Carli Lloyd had just scored on an 18-yard volley to put the United States ahead 11 minutes in against Chile. After leaping, pumping a fist and hugging teammate Lindsey Horan, she raised both hands chin high and made four tiny pitter-patter claps, the type seen more frequently at Pebble Beach than Parc des Princes.
A message? You bet.
Easy wins and lots of goals are par for the course when it comes to the U.S. women’s national team.
“I can’t take credit for it. I’m not sure if Lindsey is taking credit for it,” Lloyd said after a 3-0 victory Sunday night advanced the U.S. to the round of 16. “She had told me if we score, that’s what we’re going to do so I just went along with it after I did my little celebration But it was fun. I think it made a statement on the sideline there. It was cool.”
A record-setting 13-0 rout of Thailand that opened the tournament for the Americans sparked a debate back home. Celebration had not been discussed this much since Kool & the Gang. Some cried poor sportsmanship. Others argued players shouldn’t be asked to let up on soccer’s biggest stage.
All the harrumphing was heard across the Atlantic.
“I guess we could have just passed it around the back for a million times, but that’s boring. That’s disrespectful to everyone: fans, ourselves,” said veteran Megan Rapinoe. “The only thing you ask of an athlete really is to put it all out there and do the best you can. It’s not in our DNA ever.”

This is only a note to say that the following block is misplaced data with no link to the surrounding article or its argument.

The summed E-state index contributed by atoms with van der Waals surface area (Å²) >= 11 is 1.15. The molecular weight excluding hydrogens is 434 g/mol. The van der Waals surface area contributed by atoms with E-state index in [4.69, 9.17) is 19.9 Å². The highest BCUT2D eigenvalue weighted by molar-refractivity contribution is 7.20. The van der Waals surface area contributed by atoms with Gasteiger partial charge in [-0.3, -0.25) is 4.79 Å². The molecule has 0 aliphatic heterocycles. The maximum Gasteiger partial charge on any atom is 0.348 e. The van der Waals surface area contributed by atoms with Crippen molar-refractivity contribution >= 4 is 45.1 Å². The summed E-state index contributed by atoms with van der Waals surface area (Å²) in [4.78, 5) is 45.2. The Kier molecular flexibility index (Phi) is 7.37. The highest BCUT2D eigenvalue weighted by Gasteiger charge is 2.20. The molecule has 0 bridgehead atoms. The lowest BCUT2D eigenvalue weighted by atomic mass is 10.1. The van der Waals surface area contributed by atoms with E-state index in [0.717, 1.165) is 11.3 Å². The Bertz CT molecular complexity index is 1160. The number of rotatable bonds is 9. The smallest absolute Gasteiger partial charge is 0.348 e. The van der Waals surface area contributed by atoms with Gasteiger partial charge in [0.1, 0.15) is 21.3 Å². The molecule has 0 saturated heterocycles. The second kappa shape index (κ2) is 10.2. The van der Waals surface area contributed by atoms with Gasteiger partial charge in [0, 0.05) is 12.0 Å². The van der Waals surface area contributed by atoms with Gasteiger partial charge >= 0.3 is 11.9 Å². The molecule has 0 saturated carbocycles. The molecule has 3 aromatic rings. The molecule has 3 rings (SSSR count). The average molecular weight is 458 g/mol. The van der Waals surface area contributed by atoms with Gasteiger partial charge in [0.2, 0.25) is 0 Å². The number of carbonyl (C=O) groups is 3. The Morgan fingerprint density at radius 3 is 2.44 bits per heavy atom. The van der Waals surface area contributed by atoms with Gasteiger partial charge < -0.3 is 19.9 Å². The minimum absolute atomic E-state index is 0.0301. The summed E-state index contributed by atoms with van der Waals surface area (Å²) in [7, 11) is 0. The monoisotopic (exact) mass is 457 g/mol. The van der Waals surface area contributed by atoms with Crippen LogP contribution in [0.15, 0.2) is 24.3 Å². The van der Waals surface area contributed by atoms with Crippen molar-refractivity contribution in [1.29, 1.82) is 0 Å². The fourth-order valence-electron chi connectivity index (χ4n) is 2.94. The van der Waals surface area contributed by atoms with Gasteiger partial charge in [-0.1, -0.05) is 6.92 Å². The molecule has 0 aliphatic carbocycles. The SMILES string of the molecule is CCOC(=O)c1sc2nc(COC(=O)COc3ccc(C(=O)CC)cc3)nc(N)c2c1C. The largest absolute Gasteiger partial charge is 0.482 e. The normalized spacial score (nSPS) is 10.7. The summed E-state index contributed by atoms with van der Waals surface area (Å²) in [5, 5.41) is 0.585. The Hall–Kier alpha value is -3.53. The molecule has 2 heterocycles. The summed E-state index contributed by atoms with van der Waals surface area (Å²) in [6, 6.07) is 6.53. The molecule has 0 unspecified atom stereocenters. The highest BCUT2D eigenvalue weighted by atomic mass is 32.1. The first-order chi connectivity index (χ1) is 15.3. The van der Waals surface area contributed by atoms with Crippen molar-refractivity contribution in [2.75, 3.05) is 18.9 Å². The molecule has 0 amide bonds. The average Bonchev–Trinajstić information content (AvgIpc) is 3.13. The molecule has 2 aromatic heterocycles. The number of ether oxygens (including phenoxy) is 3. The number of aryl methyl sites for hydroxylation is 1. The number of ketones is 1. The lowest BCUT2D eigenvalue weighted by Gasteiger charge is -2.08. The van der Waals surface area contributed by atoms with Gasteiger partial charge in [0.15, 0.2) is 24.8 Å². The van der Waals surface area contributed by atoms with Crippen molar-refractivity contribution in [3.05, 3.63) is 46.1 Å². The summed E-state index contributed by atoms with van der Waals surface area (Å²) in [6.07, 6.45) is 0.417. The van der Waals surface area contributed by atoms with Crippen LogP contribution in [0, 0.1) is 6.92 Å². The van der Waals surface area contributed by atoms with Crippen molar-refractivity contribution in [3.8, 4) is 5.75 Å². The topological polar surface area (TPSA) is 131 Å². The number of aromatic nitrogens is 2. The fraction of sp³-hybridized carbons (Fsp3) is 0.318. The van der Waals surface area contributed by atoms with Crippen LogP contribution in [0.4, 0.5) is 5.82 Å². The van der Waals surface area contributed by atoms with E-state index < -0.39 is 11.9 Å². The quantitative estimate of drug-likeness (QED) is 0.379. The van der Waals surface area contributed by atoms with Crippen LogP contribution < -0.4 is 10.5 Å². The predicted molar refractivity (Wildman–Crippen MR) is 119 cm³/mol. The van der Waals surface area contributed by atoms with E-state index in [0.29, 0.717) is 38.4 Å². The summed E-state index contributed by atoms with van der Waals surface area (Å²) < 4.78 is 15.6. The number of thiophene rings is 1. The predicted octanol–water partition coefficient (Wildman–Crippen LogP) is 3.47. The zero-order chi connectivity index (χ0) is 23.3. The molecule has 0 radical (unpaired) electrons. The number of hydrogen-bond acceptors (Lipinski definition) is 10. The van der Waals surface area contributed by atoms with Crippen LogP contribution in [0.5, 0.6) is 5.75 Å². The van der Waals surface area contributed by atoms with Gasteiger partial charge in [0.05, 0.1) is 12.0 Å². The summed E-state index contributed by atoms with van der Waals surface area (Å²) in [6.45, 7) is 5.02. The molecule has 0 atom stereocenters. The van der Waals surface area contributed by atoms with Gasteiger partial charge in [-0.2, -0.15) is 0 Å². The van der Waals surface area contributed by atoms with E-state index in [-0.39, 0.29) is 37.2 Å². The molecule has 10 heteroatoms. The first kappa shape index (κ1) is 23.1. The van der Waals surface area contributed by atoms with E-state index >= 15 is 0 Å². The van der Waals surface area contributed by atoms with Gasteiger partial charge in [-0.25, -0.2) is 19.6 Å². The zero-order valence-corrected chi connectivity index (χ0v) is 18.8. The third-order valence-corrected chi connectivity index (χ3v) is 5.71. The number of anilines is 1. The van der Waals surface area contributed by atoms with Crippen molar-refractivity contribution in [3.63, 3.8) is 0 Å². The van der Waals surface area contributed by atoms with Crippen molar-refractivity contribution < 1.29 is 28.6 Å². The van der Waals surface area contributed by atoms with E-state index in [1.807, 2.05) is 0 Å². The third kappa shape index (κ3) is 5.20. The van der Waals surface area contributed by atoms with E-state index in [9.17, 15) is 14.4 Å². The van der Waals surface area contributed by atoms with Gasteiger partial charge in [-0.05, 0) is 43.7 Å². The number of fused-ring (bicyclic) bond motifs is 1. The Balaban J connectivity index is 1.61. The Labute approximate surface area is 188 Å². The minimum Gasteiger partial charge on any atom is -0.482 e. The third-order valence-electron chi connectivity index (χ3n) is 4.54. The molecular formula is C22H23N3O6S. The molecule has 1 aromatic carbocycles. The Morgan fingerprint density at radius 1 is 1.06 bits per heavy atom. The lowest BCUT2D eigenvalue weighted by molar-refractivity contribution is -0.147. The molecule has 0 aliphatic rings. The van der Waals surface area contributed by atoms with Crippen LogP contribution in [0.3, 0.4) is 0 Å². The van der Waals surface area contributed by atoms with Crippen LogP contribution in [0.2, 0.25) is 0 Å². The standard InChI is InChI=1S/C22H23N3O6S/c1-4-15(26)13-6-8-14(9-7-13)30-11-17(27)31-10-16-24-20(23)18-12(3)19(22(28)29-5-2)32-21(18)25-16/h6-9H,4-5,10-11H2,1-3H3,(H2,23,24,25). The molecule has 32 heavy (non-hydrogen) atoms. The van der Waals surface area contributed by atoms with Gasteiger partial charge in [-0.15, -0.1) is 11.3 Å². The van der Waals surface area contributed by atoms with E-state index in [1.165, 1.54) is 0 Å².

Horan said Emily Sonnett, a 25-year-old defender at her first World Cup, suggested responses. Trolling critics was the goal.
“We decided to do something different today,” Horan said with an impish smile. “Handshakes were part of it. Golf clap was part of it.”
Coach Jill Ellis speculated Lloyd’s inspiration was her spouse, professional golfer Brian Hollins.
“I’m guessing it was a shout-out to her husband,” Ellis said.
The 13 goals against Thailand did pay off in the end, after Sweden also won Sunday — they give the U.S. a superior goal difference, allowing the Americans to win the group should Thursday’s final group-stage game against the Swedes end in a draw.
But winning the group likely would put the U.S. on track for a quarterfinal matchup against host France in Paris. Ellis would not speculate whether her team would be better off finishing second and winding up in the other half of the bracket.
“There’s a lot of grass to navigate between now and potential matchups,” she said. “This game is a crazy game, and you have to bring it every single match.”
No team has won consecutive Women’s World Cups since the event began in 1991, a reason for sangfroid.
“We’re climbing up a mountain now,” Lloyd said, “and it’s only going to get harder.”